At 1:23 a.m. on April 26, 1986, a catastrophic meltdown took place inside reactor number four at the Soviet nuclear power plant at Chernobyl. The explosion that followed sent flames and radioactive material soaring into the skies over Pripyat, a nearby city built to house the plant’s scientists and workers. It took 36 hours before the town’s 49,000 residents were evacuated, and many later suffered severe health effects as a result of their brief exposure to the fallout.
Soviet authorities later sealed off an 18-mile exclusion zone surrounding Chernobyl, leaving Pripyat an abandoned ghost town. The city has since languished for nearly three decades as a chilling reminder of the disaster. Its buildings have decayed and been partially reclaimed by the elements, and wild animals roam through what were once bustling apartments, sports complexes and an amusement park. In the town post office, hundreds of letters from 1986 still sit waiting to be mailed. While radiation levels in Pripyat have dropped enough in recent years to allow urban explorers and former residents to make brief visits, scientists estimate that it could take several centuries before the town is once again safe for habitation.
On the afternoon of June 10, 1944, the village of Oradour-sur-Glane was the scene of one of the worst massacres of French civilians during World War II. In what is believed to have been an act of revenge for the town’s supposed support of the French Resistance, a Nazi Waffen SS detachment rounded up and murdered 642 of its residents and burned most of their houses to the ground. The men were taken to barns and machine-gunned, and the women and children were locked in a church and killed with explosives and incendiary grenades. Only a handful of people managed to survive by playing dead and later fleeing to the forest.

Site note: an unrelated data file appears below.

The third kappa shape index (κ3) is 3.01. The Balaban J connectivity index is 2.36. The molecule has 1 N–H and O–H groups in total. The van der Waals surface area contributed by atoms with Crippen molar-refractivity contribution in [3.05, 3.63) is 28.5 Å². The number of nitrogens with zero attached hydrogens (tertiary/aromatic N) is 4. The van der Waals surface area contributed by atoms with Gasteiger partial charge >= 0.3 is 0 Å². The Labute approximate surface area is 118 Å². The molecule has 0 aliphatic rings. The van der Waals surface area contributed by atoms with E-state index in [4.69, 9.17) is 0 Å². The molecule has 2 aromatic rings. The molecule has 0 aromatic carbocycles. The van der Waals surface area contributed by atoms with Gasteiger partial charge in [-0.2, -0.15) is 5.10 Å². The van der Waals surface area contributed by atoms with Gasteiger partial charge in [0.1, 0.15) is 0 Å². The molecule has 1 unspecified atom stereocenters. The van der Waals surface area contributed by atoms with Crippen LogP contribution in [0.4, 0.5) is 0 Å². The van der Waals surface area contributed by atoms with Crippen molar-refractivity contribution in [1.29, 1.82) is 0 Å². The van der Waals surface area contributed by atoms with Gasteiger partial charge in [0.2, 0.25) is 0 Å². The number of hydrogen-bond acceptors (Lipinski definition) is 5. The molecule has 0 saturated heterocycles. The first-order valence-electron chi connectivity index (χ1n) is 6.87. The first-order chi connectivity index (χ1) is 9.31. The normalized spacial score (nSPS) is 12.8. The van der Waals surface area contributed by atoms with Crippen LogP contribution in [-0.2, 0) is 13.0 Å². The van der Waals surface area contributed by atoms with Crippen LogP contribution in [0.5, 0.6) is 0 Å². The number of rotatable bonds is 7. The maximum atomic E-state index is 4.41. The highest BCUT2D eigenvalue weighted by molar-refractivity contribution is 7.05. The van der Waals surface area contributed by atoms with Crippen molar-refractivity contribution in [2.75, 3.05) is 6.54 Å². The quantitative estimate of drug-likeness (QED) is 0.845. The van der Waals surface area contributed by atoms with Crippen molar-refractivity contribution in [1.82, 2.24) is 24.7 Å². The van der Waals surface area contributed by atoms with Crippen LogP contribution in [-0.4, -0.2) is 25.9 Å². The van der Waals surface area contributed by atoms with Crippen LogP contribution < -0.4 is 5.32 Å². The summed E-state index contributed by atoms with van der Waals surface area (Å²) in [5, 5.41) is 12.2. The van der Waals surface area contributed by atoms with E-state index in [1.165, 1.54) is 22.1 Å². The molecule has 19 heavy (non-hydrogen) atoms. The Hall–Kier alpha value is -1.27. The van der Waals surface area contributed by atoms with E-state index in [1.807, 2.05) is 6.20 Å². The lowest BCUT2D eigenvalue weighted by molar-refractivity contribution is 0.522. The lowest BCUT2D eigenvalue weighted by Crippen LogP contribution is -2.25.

A new Oradour-sur-Glane was built nearby after the war ended, but French President Charles de Gaulle ordered that the burned-out ruins of the old town be left untouched as a monument to the victims. The facades of dozens of brick buildings and charred storefronts still remain, as well as graveyards of rusted cars and bicycles, scattered sewing machines and unused tram tracks. The site is also home to a museum, which holds a collection of relics and mementos recovered from the rubble.
Hashima Island, Japan
Today, Hashima Island is a vacant labyrinth of crumbling concrete, sea walls and deserted buildings, yet it was once among the most densely populated places on the planet. The small island off the coast of Nagasaki was first settled in 1887 as a coalmining colony. It was later purchased by Mitsubishi, which built some of the world’s first multistory, reinforced concrete buildings to house its bursting population. Hashima remained a hive of activity for the next several decades, especially during World War II, when the Japanese forced thousands of Korean laborers and Chinese POWs to toil in its mines. By the 1950s, the 16-acre rock was packed to the gills with more than 5,200 residents. Most workers found the cramped conditions unlivable, and the city was promptly abandoned after the mine closed in 1974.
Forty years of neglect have left Hashima a dilapidated ruin of collapsed staircases and condemned apartments. Many of its high-rises are still filled with old televisions and other relics from the mid-20th century, and its once-teeming swimming pools, barbershop and school classrooms now sit in shambles. The island was officially opened to tourists in 2009, and it has since served as the inspiration for the villain’s hideout in the 2012 James Bond film “Skyfall.”